ALLIANCE CAUTIOUSLY OPTIMISTIC ABOUT A NEW VISION FOR POST-TREATY
British Columbia’s most representative
seafood organization is cautiously optimistic about the broad recommendations
of Professors Peter Pearse and Don McRae in the Joint Provincial
Task Group on a Vision for Post-Treaty Fisheries released May 5.
“We have long called for a new approach based on sustainable,
profitable fisheries, one that provides equal security of access
for all participants and consistent, integrated management that
does not create unfair advantages for some businesses over others,”
said Christina Burridge, executive director of the BC Seafood Alliance.
“The Treaties and Transition report, for example, calls for
all commercial fishing post treaty, to abide by the same rules of
fishing, to have equal and long term security of access, and to
make a strong commitment to integrated co-management that will benefit
all participants, both First Nations and non-First Nations.”
In its 2001 Vision for a Modern Seafood Industry in BC, the Seafood
Alliance identified the need for increased security of access as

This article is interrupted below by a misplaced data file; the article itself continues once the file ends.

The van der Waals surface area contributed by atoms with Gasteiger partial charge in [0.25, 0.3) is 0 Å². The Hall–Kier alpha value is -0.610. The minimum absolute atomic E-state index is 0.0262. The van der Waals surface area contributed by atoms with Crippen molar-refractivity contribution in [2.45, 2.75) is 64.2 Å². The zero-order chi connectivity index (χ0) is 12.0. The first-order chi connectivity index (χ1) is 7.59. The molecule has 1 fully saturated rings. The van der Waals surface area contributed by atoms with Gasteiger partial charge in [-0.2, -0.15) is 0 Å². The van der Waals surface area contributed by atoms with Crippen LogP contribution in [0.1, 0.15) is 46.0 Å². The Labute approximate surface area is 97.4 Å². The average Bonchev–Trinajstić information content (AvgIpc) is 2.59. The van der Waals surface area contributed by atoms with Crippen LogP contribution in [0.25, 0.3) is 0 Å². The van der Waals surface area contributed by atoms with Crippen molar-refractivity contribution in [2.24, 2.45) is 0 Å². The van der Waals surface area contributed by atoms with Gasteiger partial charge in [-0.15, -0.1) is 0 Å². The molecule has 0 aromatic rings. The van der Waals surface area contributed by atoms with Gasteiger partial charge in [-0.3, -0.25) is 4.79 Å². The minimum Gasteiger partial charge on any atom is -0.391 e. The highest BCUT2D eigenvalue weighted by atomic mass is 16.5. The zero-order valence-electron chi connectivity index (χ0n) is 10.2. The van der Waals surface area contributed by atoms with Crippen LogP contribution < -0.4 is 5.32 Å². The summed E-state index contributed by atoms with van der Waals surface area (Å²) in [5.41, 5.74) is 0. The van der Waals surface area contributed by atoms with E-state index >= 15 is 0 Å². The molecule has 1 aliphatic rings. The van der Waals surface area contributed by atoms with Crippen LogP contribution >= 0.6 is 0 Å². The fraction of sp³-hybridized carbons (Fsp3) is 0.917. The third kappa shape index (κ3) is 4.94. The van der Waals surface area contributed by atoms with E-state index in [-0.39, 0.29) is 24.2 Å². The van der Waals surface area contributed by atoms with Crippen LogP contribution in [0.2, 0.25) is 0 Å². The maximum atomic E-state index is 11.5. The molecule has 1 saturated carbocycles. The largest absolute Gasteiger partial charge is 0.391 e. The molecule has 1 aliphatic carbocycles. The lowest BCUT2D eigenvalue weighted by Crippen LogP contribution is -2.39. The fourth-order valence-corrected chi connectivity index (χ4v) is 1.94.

fundamental to both stewardship of the resource and to the economic
health of the industry. BC’s capture fishery creates about
9,000 full time jobs and contributes about $870 million to the provincial
economy with more than half the job benefits in rural coastal communities.
That contribution depends on a sustainable resource and a responsive,
progressive regulatory and policy environment. “Without those,
we will not see the kind of long term investment that we need to
meet domestic and international demand for high quality, safe, sustainable
seafood products from BC,” Burridge said.
The task group was mandated to define a broad vision of the post-treaty
fishery including how it will be shared between treaty and non-treaty
participants, to achieve secure access for all participants, to
harmonize management and fishing regimes, and to improve enforcement
and meaningful consultation with stakeholders. “The report
makes a lot of detailed specific recommendations that will need
extensive discussion within the various segments of the industry.
However, it goes a long way to identifying important principles
such as seeking a formal Government commitment to compensating commercial
fishermen to offset reallocations resulting from treaties. Our members
look forward to entering into discussion with both levels of government,
with First Nations and other industry participants on how to make
it work.” Burridge said.
The Joint Task Group report is available online at http://www.prov.gov.bc.ca/tno/
Click on the following links for information and Seafood Alliance
member organizations position papers related to issues in the Task
Submission to the Task Group
Gulf Trollers Association
– Quota Discussion Paper
Pacific Trollers Association - Some
Thoughts on Troll Individual Transferable Quotas